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 Functional magnetic resonance imaging (fMRI)

Low-noise fMRI

It has long been shown that the gradient noise generated by MRI scanners (which may exceed 120 dB using Echo Planar Imaging at 3 Tesla) leads to the activation especially of primary but also of secondary auditory cortex areas. To minimize this confounding effect, we use a modified FLASH sequence which offers the possibility of slowing down the gradient switching without affecting the image quality. This reduced the noise level by > 30 dB below 500 Hz. The headphone system (Fig. 1) and a foam pillow gave > 20 dB suppression of background noise for frequencies above 0.5 kHz and more than 30 dB suppression at 2 kHz. Furthermore, the scanner room is lined with an acoustic wall to suppress reverberation (Fig. 2). All these measures add up to a “low noise” imaging protocol with a noise peak level of 48 to 54 dB SPL at the subject’s ear depending on the gradient ramp time.

Gradient noise of scanner

Here you can hear four different types of gradient noise generated by our 3 Tesla scanner using different imaging schemes.

  1. EPI (Echo Planar Imaging) This sequence is not in use in our lab for auditoryMDEFT (Modified Driven Equilibrium Fourier Tomography) is used to obtain T1-weighted images at high magnetic field strengths. experiments.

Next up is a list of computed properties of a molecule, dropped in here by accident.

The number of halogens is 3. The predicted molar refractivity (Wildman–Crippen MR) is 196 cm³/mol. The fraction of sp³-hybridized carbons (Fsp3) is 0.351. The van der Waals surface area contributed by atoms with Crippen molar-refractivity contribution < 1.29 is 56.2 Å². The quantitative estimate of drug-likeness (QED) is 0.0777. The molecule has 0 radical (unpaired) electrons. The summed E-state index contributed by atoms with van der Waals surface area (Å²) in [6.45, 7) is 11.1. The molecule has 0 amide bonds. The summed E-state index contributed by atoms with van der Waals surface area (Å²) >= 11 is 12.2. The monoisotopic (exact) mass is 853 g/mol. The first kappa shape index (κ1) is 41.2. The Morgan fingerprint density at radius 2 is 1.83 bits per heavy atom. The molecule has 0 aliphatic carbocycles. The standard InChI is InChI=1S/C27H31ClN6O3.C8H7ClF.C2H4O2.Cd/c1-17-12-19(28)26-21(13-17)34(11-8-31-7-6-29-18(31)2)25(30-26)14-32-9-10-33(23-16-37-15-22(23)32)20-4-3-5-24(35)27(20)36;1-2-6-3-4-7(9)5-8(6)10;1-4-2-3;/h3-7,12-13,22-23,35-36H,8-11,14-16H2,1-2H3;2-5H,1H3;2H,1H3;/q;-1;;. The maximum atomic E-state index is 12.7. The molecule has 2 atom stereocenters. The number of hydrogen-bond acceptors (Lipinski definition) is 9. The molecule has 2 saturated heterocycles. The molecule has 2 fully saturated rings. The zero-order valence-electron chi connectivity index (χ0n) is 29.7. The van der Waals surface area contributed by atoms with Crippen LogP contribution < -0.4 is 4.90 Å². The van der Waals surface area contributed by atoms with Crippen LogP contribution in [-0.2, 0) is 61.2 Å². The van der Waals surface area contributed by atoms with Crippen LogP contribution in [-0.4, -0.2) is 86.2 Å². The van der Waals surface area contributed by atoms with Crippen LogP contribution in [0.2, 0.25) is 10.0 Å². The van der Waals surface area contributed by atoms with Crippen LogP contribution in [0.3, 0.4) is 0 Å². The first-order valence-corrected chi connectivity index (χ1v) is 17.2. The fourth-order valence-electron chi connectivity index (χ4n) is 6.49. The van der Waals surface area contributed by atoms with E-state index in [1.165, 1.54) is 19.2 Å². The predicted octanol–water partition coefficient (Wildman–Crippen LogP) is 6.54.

2. MDEFT (Modified Driven Equilibrium Fourier Tomography) wird verwendet, um T1 gewichtete anatomische Details bei hoher Feldstärke abzubilden.
  3. GEFI 250 (also called FLASH-sequence with 250 µs gradient ramp time). Though suited for fMRI, the short rise time causes still too much noise for auditory studies.
  4. GEFI 2500 (with 2500 µs gradient ramp time, 54 dB SPL). This gradient echo sequence is well suited for auditory fMRI. For studies in which the scanner noise is extremely critical we use GEFI 6000 with 48 dB SPL at the expense of imaging time.

Example WAV-File

Fig. 1: Capsules from commercially available headphones were modified by removing their magnets and integrating them into ear muffs with liquid-filled rims (Baumgart et al. 1998).

Fig. 2: Scanner room with acoustic wall to suppress reverberation.

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